Sunday, December 28, 2014

Class Assignment: Character

I'll put the assignment here, in progress:

Part 1: Physical description, one page.

Kallo had been twelve years old for twenty years now. She would always be twelve.

When her Earth father had mapped her with Adapted features that he would never have: her silver irises that reflected radiation, her smooth, thick copper skin, her fine bones and coarse black hair, he was thinking of more than her comfort. He wanted her to have the advantage of self-selection. At twelve when her gift for flight was clear, he offered her the chance to stop growing. She could stay at optimum size, weight and build for flight. Kallo had said yes to the gene modification immediately.

She stood, and would for her entire life stand just over four feet, with long, ropy legs and large feet, and arms that were too muscular to be gangling. Her face was appealingly triangular; her mercurial eyes were wide-set, her nose a classic wide, flat Adapted nose with broad nostrils, her cheekbones broad and rounded and her chin a delicate point. She kept her blue-black hair, the texture of a cleaning brush, chopped short for convenience but it would never be neat. It was always frilled at the crown where her helmet jammed it upwards, and matted at the temples where the helmet strapped down. When out of her suit and on the ground she gave off a faint funk from having no time to shower, and she walked with a hesitant, pigeon-toed mince on her wide feet. She moved, in “ground clothes” a bit like a tiny black bird that had fought its way out of a storm-ruffled, lost and vulnerable.

In flight she was a ballerina, a gymnast, a wonder. Her spiraling ground takeoffs, her precise glide form, her gravity-defying banking skill, like a slow-motion pause in the air just before descent, were all the very best on the world. No other flier was her equal. Her father made sure of that. Kallo knew that half of her grace came from the suits her father designed and her wings, her always-improving wings.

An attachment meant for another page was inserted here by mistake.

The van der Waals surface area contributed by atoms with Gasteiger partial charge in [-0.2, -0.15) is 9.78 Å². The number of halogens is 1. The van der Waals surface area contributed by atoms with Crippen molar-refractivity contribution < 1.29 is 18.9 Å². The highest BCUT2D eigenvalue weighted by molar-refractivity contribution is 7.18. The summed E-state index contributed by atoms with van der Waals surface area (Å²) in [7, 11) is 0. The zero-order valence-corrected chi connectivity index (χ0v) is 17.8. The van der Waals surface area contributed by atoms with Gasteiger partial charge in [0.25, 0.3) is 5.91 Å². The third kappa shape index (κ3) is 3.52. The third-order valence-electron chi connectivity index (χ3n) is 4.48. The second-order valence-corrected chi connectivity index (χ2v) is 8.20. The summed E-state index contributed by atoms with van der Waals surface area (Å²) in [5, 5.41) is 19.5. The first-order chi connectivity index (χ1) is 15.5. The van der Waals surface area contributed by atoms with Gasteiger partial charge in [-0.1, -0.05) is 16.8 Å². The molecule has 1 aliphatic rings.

At first they were polymer prototypes, smoothly opening and closing on a series of ball joints, but they were fragile and shattered in sand storms. Her next set were made of biocomposite, lab generated feathers and bones derived from bird DNA and engineered over sized, but these also were not strong enough. Finally her father devised a matrix of overlapping electrostatic and gravitational fields so dense that it could support weight, steer through air currents and generate thrust. These wings were powered by ambient radiation, the main source of power for infrastructure on Mars and limitlessly available. With the wings made of shimmering electrical fields came the cloak, and with the power of flying invisibly and silently using electrostatic fields came the realization that she could hear thoughts from the ground.

Part 2:  What Kallo thinks about when she's alone:

Weather is alive. It's one thing nobody understands. Ground people see pieces-one dust devil, one storm at a time. They aren't pieces. They're parts of one thing, like one great mind that's always changing, with thoughts always churning and dancing. Weather never stops dancing, we just jump in and out of it.